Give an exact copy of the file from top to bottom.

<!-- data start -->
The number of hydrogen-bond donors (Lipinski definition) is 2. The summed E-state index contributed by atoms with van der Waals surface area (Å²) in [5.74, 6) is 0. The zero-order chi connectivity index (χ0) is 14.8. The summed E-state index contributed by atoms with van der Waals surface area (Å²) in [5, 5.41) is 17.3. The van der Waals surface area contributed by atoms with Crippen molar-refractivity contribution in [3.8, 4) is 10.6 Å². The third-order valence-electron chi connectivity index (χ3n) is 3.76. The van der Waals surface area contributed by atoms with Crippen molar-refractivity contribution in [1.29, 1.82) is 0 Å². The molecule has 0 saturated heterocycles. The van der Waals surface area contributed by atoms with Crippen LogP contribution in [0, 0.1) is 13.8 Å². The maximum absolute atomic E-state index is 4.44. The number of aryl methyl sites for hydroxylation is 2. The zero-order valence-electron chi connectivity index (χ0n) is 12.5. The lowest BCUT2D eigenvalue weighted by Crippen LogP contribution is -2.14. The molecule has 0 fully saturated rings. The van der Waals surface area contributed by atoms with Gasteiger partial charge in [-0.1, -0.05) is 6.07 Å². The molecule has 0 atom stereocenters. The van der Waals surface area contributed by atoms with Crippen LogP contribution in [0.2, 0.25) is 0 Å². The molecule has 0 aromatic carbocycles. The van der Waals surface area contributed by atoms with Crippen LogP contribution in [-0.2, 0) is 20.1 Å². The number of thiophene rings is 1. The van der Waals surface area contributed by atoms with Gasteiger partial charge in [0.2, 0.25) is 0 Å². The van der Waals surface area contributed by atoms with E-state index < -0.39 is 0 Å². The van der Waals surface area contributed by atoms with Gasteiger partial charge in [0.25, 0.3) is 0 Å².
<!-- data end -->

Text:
The number of hydrogen-bond donors (Lipinski definition) is 2. The summed E-state index contributed by atoms with van der Waals surface area (Å²) in [5.74, 6) is 0. The zero-order chi connectivity index (χ0) is 14.8. The summed E-state index contributed by atoms with van der Waals surface area (Å²) in [5, 5.41) is 17.3. The van der Waals surface area contributed by atoms with Crippen molar-refractivity contribution in [3.8, 4) is 10.6 Å². The third-order valence-electron chi connectivity index (χ3n) is 3.76. The van der Waals surface area contributed by atoms with Crippen molar-refractivity contribution in [1.29, 1.82) is 0 Å². The molecule has 0 saturated heterocycles. The van der Waals surface area contributed by atoms with Crippen LogP contribution in [0, 0.1) is 13.8 Å². The maximum absolute atomic E-state index is 4.44. The number of aryl methyl sites for hydroxylation is 2. The zero-order valence-electron chi connectivity index (χ0n) is 12.5. The lowest BCUT2D eigenvalue weighted by Crippen LogP contribution is -2.14. The molecule has 0 fully saturated rings. The van der Waals surface area contributed by atoms with Gasteiger partial charge in [-0.1, -0.05) is 6.07 Å². The molecule has 0 atom stereocenters. The van der Waals surface area contributed by atoms with Crippen LogP contribution in [0.2, 0.25) is 0 Å². The molecule has 0 aromatic carbocycles. The van der Waals surface area contributed by atoms with Crippen LogP contribution in [-0.2, 0) is 20.1 Å². The number of thiophene rings is 1. The van der Waals surface area contributed by atoms with Gasteiger partial charge in [0.2, 0.25) is 0 Å². The van der Waals surface area contributed by atoms with E-state index < -0.39 is 0 Å². The van der Waals surface area contributed by atoms with Gasteiger partial charge in [0.25, 0.3) is 0 Å².